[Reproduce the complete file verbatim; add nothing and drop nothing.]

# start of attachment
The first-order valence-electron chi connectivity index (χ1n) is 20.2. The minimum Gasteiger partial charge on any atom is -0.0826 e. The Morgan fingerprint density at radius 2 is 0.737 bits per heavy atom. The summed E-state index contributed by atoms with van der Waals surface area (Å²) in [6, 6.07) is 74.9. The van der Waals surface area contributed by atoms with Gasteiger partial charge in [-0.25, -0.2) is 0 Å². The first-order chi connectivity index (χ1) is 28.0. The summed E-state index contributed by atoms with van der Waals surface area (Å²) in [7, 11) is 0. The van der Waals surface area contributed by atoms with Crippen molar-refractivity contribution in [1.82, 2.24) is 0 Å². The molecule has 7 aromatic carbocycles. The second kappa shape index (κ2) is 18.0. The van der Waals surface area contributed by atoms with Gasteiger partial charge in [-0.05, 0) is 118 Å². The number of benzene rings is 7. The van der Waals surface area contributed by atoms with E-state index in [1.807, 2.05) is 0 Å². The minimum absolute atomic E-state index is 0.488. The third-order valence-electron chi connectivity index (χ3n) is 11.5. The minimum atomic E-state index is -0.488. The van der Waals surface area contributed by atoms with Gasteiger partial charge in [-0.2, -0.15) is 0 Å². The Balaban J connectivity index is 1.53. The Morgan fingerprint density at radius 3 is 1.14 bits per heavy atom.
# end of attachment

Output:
The first-order valence-electron chi connectivity index (χ1n) is 20.2. The minimum Gasteiger partial charge on any atom is -0.0826 e. The Morgan fingerprint density at radius 2 is 0.737 bits per heavy atom. The summed E-state index contributed by atoms with van der Waals surface area (Å²) in [6, 6.07) is 74.9. The van der Waals surface area contributed by atoms with Gasteiger partial charge in [-0.25, -0.2) is 0 Å². The first-order chi connectivity index (χ1) is 28.0. The summed E-state index contributed by atoms with van der Waals surface area (Å²) in [7, 11) is 0. The van der Waals surface area contributed by atoms with Crippen molar-refractivity contribution in [1.82, 2.24) is 0 Å². The molecule has 7 aromatic carbocycles. The second kappa shape index (κ2) is 18.0. The van der Waals surface area contributed by atoms with Gasteiger partial charge in [-0.05, 0) is 118 Å². The number of benzene rings is 7. The van der Waals surface area contributed by atoms with E-state index in [1.807, 2.05) is 0 Å². The minimum absolute atomic E-state index is 0.488. The third-order valence-electron chi connectivity index (χ3n) is 11.5. The minimum atomic E-state index is -0.488. The van der Waals surface area contributed by atoms with Gasteiger partial charge in [-0.2, -0.15) is 0 Å². The Balaban J connectivity index is 1.53. The Morgan fingerprint density at radius 3 is 1.14 bits per heavy atom.